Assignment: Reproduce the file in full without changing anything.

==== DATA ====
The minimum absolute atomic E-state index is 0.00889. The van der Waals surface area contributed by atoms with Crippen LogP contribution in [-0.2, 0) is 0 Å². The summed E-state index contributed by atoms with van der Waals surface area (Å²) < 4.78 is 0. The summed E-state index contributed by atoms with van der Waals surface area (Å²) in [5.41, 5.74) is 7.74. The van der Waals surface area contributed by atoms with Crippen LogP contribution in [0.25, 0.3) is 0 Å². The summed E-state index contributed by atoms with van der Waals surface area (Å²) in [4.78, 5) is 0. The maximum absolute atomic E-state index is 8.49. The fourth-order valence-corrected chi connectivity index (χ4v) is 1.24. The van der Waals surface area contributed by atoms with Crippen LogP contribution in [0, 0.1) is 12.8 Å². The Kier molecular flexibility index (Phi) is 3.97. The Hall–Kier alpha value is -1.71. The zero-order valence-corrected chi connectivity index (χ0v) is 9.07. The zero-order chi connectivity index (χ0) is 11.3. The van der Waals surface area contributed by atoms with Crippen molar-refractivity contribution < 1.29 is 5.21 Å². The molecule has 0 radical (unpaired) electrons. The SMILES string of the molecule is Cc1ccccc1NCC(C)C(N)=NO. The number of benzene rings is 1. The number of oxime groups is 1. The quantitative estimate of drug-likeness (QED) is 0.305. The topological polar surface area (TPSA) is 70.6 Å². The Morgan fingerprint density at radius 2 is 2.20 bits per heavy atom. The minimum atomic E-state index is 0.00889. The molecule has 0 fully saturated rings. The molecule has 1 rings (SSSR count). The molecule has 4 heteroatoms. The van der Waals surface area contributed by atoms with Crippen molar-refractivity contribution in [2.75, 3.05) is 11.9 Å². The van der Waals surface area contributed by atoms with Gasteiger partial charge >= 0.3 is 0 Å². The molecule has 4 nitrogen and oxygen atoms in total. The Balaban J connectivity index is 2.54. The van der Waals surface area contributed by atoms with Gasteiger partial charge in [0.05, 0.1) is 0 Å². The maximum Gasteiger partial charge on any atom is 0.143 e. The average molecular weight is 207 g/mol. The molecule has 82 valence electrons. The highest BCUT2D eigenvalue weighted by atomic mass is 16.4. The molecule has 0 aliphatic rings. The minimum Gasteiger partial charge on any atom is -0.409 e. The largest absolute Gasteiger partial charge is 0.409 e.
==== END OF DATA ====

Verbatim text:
The minimum absolute atomic E-state index is 0.00889. The van der Waals surface area contributed by atoms with Crippen LogP contribution in [-0.2, 0) is 0 Å². The summed E-state index contributed by atoms with van der Waals surface area (Å²) < 4.78 is 0. The summed E-state index contributed by atoms with van der Waals surface area (Å²) in [5.41, 5.74) is 7.74. The van der Waals surface area contributed by atoms with Crippen LogP contribution in [0.25, 0.3) is 0 Å². The summed E-state index contributed by atoms with van der Waals surface area (Å²) in [4.78, 5) is 0. The maximum absolute atomic E-state index is 8.49. The fourth-order valence-corrected chi connectivity index (χ4v) is 1.24. The van der Waals surface area contributed by atoms with Crippen LogP contribution in [0, 0.1) is 12.8 Å². The Kier molecular flexibility index (Phi) is 3.97. The Hall–Kier alpha value is -1.71. The zero-order valence-corrected chi connectivity index (χ0v) is 9.07. The zero-order chi connectivity index (χ0) is 11.3. The van der Waals surface area contributed by atoms with Crippen molar-refractivity contribution < 1.29 is 5.21 Å². The molecule has 0 radical (unpaired) electrons. The SMILES string of the molecule is Cc1ccccc1NCC(C)C(N)=NO. The number of benzene rings is 1. The number of oxime groups is 1. The quantitative estimate of drug-likeness (QED) is 0.305. The topological polar surface area (TPSA) is 70.6 Å². The Morgan fingerprint density at radius 2 is 2.20 bits per heavy atom. The minimum atomic E-state index is 0.00889. The molecule has 0 fully saturated rings. The molecule has 1 rings (SSSR count). The molecule has 4 heteroatoms. The van der Waals surface area contributed by atoms with Crippen molar-refractivity contribution in [2.75, 3.05) is 11.9 Å². The van der Waals surface area contributed by atoms with Gasteiger partial charge >= 0.3 is 0 Å². The molecule has 4 nitrogen and oxygen atoms in total. The Balaban J connectivity index is 2.54. The van der Waals surface area contributed by atoms with Gasteiger partial charge in [0.05, 0.1) is 0 Å². The maximum Gasteiger partial charge on any atom is 0.143 e. The average molecular weight is 207 g/mol. The molecule has 82 valence electrons. The highest BCUT2D eigenvalue weighted by atomic mass is 16.4. The molecule has 0 aliphatic rings. The minimum Gasteiger partial charge on any atom is -0.409 e. The largest absolute Gasteiger partial charge is 0.409 e.